Mr. Tyler Jones

Tyler moved to Brisbane in 2015 to study a Bachelor of Advanced Science majoring in physics at UQ. He became interested in conducting his honours research in the field of superconducting qubits and decided to pursue an opportunity with the SQD lab. He completed a project investigating the effects of inducing rapid qubit dynamics during measurement in 2018.


Szombati D. et al, 2020
Phys. Rev. Lett, 124, pp. 70401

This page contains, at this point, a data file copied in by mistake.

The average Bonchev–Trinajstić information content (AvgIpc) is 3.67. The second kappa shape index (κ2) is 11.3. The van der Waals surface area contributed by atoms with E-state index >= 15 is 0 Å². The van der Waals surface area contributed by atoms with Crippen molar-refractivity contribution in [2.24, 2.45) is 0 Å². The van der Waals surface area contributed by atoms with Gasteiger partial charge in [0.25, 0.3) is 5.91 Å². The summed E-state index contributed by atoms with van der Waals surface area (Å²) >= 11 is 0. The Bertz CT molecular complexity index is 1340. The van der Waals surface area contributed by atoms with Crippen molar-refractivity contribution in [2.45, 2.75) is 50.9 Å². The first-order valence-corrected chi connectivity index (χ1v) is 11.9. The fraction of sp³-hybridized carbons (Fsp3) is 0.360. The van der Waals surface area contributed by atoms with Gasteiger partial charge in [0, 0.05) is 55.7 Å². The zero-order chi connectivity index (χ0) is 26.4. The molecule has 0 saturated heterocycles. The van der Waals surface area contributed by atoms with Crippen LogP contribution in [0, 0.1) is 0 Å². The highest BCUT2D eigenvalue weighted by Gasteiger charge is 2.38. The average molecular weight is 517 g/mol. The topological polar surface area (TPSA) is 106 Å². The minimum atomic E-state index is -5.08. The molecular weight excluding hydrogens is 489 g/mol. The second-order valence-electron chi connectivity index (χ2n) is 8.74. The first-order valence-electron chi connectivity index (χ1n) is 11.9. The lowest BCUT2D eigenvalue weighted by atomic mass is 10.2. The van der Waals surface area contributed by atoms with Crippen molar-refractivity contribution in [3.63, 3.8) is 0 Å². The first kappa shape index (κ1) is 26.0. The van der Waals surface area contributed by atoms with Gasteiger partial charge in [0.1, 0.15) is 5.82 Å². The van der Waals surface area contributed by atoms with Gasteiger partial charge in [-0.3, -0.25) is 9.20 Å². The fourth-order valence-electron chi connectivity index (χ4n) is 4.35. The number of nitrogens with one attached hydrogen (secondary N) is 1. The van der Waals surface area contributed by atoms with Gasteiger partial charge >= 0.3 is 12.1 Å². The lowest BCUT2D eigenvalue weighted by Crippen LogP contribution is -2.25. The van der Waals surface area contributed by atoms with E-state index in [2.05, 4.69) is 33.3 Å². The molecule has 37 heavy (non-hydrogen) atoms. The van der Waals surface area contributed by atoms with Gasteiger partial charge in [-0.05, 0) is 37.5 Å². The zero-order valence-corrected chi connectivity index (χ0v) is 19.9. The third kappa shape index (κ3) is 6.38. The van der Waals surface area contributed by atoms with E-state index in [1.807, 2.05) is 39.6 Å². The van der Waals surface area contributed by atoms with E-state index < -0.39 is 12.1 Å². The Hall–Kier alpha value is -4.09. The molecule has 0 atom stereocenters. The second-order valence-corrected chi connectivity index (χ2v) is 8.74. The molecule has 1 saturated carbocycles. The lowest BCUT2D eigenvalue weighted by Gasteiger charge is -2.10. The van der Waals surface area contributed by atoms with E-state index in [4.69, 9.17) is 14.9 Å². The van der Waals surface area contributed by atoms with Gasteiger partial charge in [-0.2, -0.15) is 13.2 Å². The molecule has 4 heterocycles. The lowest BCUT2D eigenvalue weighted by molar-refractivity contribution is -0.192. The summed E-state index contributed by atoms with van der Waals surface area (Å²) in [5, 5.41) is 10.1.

Quantum mechanics postulates that measuring the qubit's wave function results in its collapse, with the recorded discrete outcome designating the particular eigenstate the qubit collapsed into. We show this picture breaks down when the qubit is strongly driven during measurement. More specifically, for a fast evolving qubit the measurement returns the time-averaged expectation value of the measurement operator, erasing information about the initial state of the qubit, while completely suppressing the measurement back-action. We call this regime `quantum rifling', as the fast spinning of the Bloch vector protects it from deflection into either of its two eigenstates. We study this phenomenon with two superconducting qubits coupled to the same probe field and demonstrate that quantum rifling allows us to measure either one of the two qubits on demand while protecting the state of the other from measurement back-action. Our results allow for the implementation of selective read out multiplexing of several qubits, contributing to efficient scaling up of quantum processors for future quantum technologies.